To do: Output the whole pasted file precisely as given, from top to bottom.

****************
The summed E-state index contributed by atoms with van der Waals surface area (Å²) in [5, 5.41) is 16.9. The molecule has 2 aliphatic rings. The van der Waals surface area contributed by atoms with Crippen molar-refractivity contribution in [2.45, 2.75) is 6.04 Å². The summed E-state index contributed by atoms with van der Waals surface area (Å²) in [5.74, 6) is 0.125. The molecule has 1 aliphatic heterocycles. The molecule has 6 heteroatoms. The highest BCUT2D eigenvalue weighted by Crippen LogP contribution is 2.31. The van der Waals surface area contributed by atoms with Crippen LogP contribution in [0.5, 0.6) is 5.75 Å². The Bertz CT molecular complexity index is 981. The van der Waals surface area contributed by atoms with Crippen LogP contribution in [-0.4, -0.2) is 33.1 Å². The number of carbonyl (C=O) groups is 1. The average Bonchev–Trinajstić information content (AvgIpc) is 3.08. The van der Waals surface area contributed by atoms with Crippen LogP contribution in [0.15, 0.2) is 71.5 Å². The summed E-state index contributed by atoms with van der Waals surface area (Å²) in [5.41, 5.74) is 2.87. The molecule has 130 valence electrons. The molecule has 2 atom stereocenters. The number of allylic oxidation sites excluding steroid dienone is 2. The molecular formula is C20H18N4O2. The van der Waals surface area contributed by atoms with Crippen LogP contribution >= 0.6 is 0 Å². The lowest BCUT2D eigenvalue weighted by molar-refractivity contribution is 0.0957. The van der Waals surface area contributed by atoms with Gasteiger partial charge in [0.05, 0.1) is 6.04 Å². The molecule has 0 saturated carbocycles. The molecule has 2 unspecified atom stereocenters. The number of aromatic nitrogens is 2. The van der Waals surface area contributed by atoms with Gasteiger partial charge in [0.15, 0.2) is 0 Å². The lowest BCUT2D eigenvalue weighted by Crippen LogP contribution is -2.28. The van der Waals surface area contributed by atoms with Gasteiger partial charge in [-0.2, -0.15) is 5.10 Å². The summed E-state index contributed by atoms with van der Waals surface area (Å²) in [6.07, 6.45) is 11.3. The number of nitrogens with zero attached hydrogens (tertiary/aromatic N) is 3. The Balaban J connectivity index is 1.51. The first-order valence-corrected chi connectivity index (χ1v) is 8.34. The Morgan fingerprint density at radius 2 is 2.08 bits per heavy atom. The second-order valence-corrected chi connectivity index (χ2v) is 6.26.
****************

The summed E-state index contributed by atoms with van der Waals surface area (Å²) in [5, 5.41) is 16.9. The molecule has 2 aliphatic rings. The van der Waals surface area contributed by atoms with Crippen molar-refractivity contribution in [2.45, 2.75) is 6.04 Å². The summed E-state index contributed by atoms with van der Waals surface area (Å²) in [5.74, 6) is 0.125. The molecule has 1 aliphatic heterocycles. The molecule has 6 heteroatoms. The highest BCUT2D eigenvalue weighted by Crippen LogP contribution is 2.31. The van der Waals surface area contributed by atoms with Crippen LogP contribution in [0.5, 0.6) is 5.75 Å². The Bertz CT molecular complexity index is 981. The van der Waals surface area contributed by atoms with Crippen LogP contribution in [-0.4, -0.2) is 33.1 Å². The number of carbonyl (C=O) groups is 1. The average Bonchev–Trinajstić information content (AvgIpc) is 3.08. The van der Waals surface area contributed by atoms with Crippen LogP contribution in [0.15, 0.2) is 71.5 Å². The summed E-state index contributed by atoms with van der Waals surface area (Å²) in [5.41, 5.74) is 2.87. The molecule has 130 valence electrons. The molecule has 2 atom stereocenters. The number of allylic oxidation sites excluding steroid dienone is 2. The molecular formula is C20H18N4O2. The van der Waals surface area contributed by atoms with Crippen LogP contribution >= 0.6 is 0 Å². The lowest BCUT2D eigenvalue weighted by molar-refractivity contribution is 0.0957. The van der Waals surface area contributed by atoms with Gasteiger partial charge in [0.05, 0.1) is 6.04 Å². The molecule has 0 saturated carbocycles. The molecule has 2 unspecified atom stereocenters. The number of aromatic nitrogens is 2. The van der Waals surface area contributed by atoms with Gasteiger partial charge in [0.15, 0.2) is 0 Å². The lowest BCUT2D eigenvalue weighted by Crippen LogP contribution is -2.28. The van der Waals surface area contributed by atoms with Gasteiger partial charge in [-0.2, -0.15) is 5.10 Å². The summed E-state index contributed by atoms with van der Waals surface area (Å²) in [6.07, 6.45) is 11.3. The number of nitrogens with zero attached hydrogens (tertiary/aromatic N) is 3. The Balaban J connectivity index is 1.51. The first-order valence-corrected chi connectivity index (χ1v) is 8.34. The Morgan fingerprint density at radius 2 is 2.08 bits per heavy atom. The second-order valence-corrected chi connectivity index (χ2v) is 6.26.